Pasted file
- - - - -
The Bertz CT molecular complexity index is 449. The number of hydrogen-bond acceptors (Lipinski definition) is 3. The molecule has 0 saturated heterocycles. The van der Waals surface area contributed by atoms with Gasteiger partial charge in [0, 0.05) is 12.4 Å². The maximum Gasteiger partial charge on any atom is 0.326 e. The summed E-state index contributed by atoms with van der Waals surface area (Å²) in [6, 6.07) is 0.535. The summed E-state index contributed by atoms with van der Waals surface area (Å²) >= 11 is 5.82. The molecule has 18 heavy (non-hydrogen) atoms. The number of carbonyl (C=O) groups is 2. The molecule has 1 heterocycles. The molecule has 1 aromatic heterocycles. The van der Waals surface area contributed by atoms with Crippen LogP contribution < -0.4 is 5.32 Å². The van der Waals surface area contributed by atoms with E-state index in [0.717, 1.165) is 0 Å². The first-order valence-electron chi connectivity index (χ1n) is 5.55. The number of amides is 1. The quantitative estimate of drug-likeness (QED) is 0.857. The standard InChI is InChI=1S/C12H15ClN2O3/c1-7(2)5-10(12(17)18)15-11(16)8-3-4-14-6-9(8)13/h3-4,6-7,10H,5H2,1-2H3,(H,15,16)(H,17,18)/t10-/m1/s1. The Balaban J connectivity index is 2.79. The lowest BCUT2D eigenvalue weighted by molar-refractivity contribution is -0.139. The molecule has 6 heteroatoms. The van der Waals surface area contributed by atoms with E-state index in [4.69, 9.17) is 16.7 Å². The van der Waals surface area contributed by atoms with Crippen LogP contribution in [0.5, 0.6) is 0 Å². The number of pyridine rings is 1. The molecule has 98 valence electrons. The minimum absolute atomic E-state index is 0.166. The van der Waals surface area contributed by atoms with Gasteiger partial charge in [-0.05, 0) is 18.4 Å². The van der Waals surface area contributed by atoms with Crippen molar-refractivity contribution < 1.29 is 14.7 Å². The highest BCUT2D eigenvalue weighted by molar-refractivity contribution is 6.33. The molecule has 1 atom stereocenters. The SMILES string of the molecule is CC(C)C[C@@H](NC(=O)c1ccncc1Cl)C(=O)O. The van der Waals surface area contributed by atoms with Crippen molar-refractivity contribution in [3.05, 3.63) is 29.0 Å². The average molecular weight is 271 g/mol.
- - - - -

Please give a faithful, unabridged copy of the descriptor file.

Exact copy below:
The Bertz CT molecular complexity index is 449. The number of hydrogen-bond acceptors (Lipinski definition) is 3. The molecule has 0 saturated heterocycles. The van der Waals surface area contributed by atoms with Gasteiger partial charge in [0, 0.05) is 12.4 Å². The maximum Gasteiger partial charge on any atom is 0.326 e. The summed E-state index contributed by atoms with van der Waals surface area (Å²) in [6, 6.07) is 0.535. The summed E-state index contributed by atoms with van der Waals surface area (Å²) >= 11 is 5.82. The molecule has 18 heavy (non-hydrogen) atoms. The number of carbonyl (C=O) groups is 2. The molecule has 1 heterocycles. The molecule has 1 aromatic heterocycles. The van der Waals surface area contributed by atoms with Crippen LogP contribution < -0.4 is 5.32 Å². The van der Waals surface area contributed by atoms with E-state index in [0.717, 1.165) is 0 Å². The first-order valence-electron chi connectivity index (χ1n) is 5.55. The number of amides is 1. The quantitative estimate of drug-likeness (QED) is 0.857. The standard InChI is InChI=1S/C12H15ClN2O3/c1-7(2)5-10(12(17)18)15-11(16)8-3-4-14-6-9(8)13/h3-4,6-7,10H,5H2,1-2H3,(H,15,16)(H,17,18)/t10-/m1/s1. The Balaban J connectivity index is 2.79. The lowest BCUT2D eigenvalue weighted by molar-refractivity contribution is -0.139. The molecule has 6 heteroatoms. The van der Waals surface area contributed by atoms with E-state index in [4.69, 9.17) is 16.7 Å². The van der Waals surface area contributed by atoms with Crippen LogP contribution in [0.5, 0.6) is 0 Å². The number of pyridine rings is 1. The molecule has 98 valence electrons. The minimum absolute atomic E-state index is 0.166. The van der Waals surface area contributed by atoms with Gasteiger partial charge in [-0.05, 0) is 18.4 Å². The van der Waals surface area contributed by atoms with Crippen molar-refractivity contribution < 1.29 is 14.7 Å². The highest BCUT2D eigenvalue weighted by molar-refractivity contribution is 6.33. The molecule has 1 atom stereocenters. The SMILES string of the molecule is CC(C)C[C@@H](NC(=O)c1ccncc1Cl)C(=O)O. The van der Waals surface area contributed by atoms with Crippen molar-refractivity contribution in [3.05, 3.63) is 29.0 Å². The average molecular weight is 271 g/mol.